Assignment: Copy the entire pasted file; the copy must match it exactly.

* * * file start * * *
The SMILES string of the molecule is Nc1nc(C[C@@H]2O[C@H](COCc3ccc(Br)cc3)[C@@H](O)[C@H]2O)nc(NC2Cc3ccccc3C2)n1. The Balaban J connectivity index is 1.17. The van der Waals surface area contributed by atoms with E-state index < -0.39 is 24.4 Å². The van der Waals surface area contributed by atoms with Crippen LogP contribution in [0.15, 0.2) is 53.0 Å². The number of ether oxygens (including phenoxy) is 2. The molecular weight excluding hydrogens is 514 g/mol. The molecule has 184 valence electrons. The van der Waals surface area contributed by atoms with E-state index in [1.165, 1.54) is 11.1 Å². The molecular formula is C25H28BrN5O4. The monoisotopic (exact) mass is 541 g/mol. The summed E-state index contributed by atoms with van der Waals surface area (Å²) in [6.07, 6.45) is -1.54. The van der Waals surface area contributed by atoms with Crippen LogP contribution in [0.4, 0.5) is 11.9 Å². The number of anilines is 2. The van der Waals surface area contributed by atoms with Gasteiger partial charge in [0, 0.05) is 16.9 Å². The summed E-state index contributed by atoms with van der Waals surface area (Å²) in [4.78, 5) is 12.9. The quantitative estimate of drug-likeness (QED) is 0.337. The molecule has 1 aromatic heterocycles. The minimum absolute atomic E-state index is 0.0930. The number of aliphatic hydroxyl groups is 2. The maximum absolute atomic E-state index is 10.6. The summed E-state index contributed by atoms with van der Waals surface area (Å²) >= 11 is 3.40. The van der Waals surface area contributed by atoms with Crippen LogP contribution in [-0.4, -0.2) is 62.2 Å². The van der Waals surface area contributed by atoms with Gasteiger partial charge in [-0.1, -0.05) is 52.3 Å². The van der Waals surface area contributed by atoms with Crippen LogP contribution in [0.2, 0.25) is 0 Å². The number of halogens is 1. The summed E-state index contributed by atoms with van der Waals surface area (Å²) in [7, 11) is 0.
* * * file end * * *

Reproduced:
The SMILES string of the molecule is Nc1nc(C[C@@H]2O[C@H](COCc3ccc(Br)cc3)[C@@H](O)[C@H]2O)nc(NC2Cc3ccccc3C2)n1. The Balaban J connectivity index is 1.17. The van der Waals surface area contributed by atoms with E-state index < -0.39 is 24.4 Å². The van der Waals surface area contributed by atoms with Crippen LogP contribution in [0.15, 0.2) is 53.0 Å². The number of ether oxygens (including phenoxy) is 2. The molecular weight excluding hydrogens is 514 g/mol. The molecule has 184 valence electrons. The van der Waals surface area contributed by atoms with E-state index in [1.165, 1.54) is 11.1 Å². The molecular formula is C25H28BrN5O4. The monoisotopic (exact) mass is 541 g/mol. The summed E-state index contributed by atoms with van der Waals surface area (Å²) in [6.07, 6.45) is -1.54. The van der Waals surface area contributed by atoms with Crippen LogP contribution in [0.4, 0.5) is 11.9 Å². The number of anilines is 2. The van der Waals surface area contributed by atoms with Gasteiger partial charge in [0, 0.05) is 16.9 Å². The summed E-state index contributed by atoms with van der Waals surface area (Å²) in [4.78, 5) is 12.9. The quantitative estimate of drug-likeness (QED) is 0.337. The molecule has 1 aromatic heterocycles. The minimum absolute atomic E-state index is 0.0930. The number of aliphatic hydroxyl groups is 2. The maximum absolute atomic E-state index is 10.6. The summed E-state index contributed by atoms with van der Waals surface area (Å²) >= 11 is 3.40. The van der Waals surface area contributed by atoms with Crippen LogP contribution in [-0.4, -0.2) is 62.2 Å². The van der Waals surface area contributed by atoms with Gasteiger partial charge in [-0.1, -0.05) is 52.3 Å². The van der Waals surface area contributed by atoms with Crippen LogP contribution in [0.2, 0.25) is 0 Å². The number of halogens is 1. The summed E-state index contributed by atoms with van der Waals surface area (Å²) in [7, 11) is 0.